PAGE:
Surplus electricity from EVs could be sold back to grid

3 June 2021   By Dr Lucy Brown, Editor

Vehicle-to-Grid (V2G) technology could give drivers the option to sell surplus electricity back to the grid from their electric vehicle battery.

A year-long trial has found customers using the technology could save up to £725 annually, potentially offsetting most of the costs from their home energy bills.

At the end of the trial, three quarters of EV owners taking part believed V2G capability was important for their next vehicle.

However, the report authors concede the costs of V2G are still too high for most customers and recommend funding for V2G chargers to help the UK meet its climate goals by 2050.

electric car charging

V2G trial

Between January and December 2020, the Sciurus project analysed the behaviour of 320 drivers with a V2G chargepoint and assessed how much money could be earned by selling surplus electricity back to the national grid.

They found that basic V2G technology could save customers £340 per year while the use of a smart platform from Kaluza could increase savings up to £725.

Domestic vehicle-to-grid technology has only been widely available for a few years, and the model potentially allows customers to offset their home electricity bills by selling back to the grid at peak times.


The major obstacle for widespread adoption of V2G technology remains the price - a V2G chargepoint with installation currently costs around £3,700 more than a typical home EV chargepoint.

In the report's findings, it's suggested this figure could drop dramatically in the coming years if mass production of V2G chargers takes off, bringing it down to around £1,000.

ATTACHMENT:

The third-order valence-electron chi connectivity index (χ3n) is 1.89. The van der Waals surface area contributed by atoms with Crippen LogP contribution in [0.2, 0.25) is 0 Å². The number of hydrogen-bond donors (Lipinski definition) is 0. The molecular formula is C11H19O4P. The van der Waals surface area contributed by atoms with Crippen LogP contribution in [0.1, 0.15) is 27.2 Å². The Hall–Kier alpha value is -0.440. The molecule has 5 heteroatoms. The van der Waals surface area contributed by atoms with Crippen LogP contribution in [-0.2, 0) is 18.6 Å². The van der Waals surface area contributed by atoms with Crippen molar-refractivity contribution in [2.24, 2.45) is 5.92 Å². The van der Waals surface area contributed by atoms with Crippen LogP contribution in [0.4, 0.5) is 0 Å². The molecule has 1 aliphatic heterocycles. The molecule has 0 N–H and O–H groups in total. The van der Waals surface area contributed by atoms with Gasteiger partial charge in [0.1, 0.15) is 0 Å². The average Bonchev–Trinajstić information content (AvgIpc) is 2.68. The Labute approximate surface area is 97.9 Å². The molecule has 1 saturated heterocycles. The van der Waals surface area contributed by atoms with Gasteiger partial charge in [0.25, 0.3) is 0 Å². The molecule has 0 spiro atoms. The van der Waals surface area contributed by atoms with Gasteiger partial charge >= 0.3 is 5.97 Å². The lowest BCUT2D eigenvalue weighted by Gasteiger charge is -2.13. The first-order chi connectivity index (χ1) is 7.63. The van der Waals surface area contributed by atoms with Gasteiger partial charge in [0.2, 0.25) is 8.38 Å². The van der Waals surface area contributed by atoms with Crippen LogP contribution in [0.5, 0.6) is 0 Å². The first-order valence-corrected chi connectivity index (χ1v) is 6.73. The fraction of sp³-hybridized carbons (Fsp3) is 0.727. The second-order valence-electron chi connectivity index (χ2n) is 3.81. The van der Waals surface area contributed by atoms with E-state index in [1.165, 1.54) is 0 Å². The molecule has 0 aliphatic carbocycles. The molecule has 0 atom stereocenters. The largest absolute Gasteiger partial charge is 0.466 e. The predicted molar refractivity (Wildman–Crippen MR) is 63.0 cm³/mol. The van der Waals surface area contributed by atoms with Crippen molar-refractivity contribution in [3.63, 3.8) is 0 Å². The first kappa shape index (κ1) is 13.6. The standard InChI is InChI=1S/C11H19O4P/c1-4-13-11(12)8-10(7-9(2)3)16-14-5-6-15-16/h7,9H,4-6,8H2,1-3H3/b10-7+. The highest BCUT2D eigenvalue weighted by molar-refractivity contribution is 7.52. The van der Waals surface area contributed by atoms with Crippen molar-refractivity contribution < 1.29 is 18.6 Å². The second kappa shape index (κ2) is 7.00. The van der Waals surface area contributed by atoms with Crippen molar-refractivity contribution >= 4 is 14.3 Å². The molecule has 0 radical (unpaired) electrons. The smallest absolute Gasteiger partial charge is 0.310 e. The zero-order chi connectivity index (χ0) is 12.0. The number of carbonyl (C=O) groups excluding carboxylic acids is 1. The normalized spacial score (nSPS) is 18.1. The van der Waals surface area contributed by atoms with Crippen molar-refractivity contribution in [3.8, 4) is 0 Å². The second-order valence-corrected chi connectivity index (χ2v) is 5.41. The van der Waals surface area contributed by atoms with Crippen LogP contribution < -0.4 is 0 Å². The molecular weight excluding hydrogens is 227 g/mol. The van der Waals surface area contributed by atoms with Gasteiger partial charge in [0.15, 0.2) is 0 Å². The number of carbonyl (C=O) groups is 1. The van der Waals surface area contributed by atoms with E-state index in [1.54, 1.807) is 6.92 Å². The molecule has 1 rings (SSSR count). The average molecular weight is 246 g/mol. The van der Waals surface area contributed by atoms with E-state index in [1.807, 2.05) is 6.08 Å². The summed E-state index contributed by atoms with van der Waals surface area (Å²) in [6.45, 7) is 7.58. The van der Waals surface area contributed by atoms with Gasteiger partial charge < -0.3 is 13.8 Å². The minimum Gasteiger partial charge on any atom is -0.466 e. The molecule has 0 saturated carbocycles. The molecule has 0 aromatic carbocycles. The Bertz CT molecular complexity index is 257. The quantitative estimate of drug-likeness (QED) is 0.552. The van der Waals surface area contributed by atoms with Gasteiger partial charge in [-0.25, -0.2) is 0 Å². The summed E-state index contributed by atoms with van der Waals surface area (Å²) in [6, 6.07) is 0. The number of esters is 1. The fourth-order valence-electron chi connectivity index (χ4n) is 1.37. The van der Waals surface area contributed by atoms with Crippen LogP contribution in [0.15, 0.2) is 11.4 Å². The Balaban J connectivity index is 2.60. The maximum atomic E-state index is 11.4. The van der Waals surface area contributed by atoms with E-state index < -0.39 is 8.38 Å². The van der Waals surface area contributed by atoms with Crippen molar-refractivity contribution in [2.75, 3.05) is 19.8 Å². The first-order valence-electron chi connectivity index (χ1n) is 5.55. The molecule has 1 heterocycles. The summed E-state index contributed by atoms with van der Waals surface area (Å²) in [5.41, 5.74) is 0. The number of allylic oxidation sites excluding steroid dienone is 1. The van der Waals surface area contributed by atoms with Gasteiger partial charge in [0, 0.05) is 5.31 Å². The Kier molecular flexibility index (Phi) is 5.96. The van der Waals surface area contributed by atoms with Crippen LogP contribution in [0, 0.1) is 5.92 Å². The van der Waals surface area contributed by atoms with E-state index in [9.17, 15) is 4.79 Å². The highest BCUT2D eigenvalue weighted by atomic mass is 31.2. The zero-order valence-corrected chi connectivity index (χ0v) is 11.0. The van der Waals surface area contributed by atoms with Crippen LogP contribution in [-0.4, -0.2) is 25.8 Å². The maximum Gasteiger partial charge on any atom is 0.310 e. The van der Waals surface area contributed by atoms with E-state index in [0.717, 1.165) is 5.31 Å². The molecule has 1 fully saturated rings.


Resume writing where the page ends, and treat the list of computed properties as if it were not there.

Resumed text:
At £1,000 per installation, drivers would expect to be able to pay off their initial investment within five years.

Other potential obstacles were highlighted at the beginning of the study when participants expressed concerns about V2G technology.

These included worries about battery degradation, reliability, the car not being charged when it came to be used, costs and useability.

After using the V2G charger, the vast majority of respondents had no concerns about usage. This suggests participation in the trial alleviated their concerns about how reliable the technology was and whether it would cause battery degradation.

Three quarters of participants subsequently said they thought it was important for their next EV to have V2G capability thanks to their engagement with the trial.

Net zero future

Supporting the growth of electric vehicles is a key element of the plans to reduce the UK's carbon emissions to net zero by 2050.

It's currently expected the sale of new petrol and diesel-powered cars and other vehicles will be banned from 2030 onwards, meaning customers will move in ever-increasing numbers to EVs over the coming years.

We've seen energy companies taking steps towards helping EV owners in recent years with a growing number of suppliers offering tariffs aimed at EV users like this one launched by E.ON back in 2017.

Steps to improve the public EV charging infrastructure are also underway, with Octopus Energy helping to create an EV roaming network in the form of their Electric Juice Network.

Strategies to improve the EV network such as vehicle-to-grid chargepoints could play a pivotal role in the future of driving and energy usage in the future, yet it's clear prices are going to need to drop or funding will be required to make it a reality.

OVO were one of the companies behind Project Sciurus. They also recently commissioned a report on heat pump technology for homes and how the Government can better support it.

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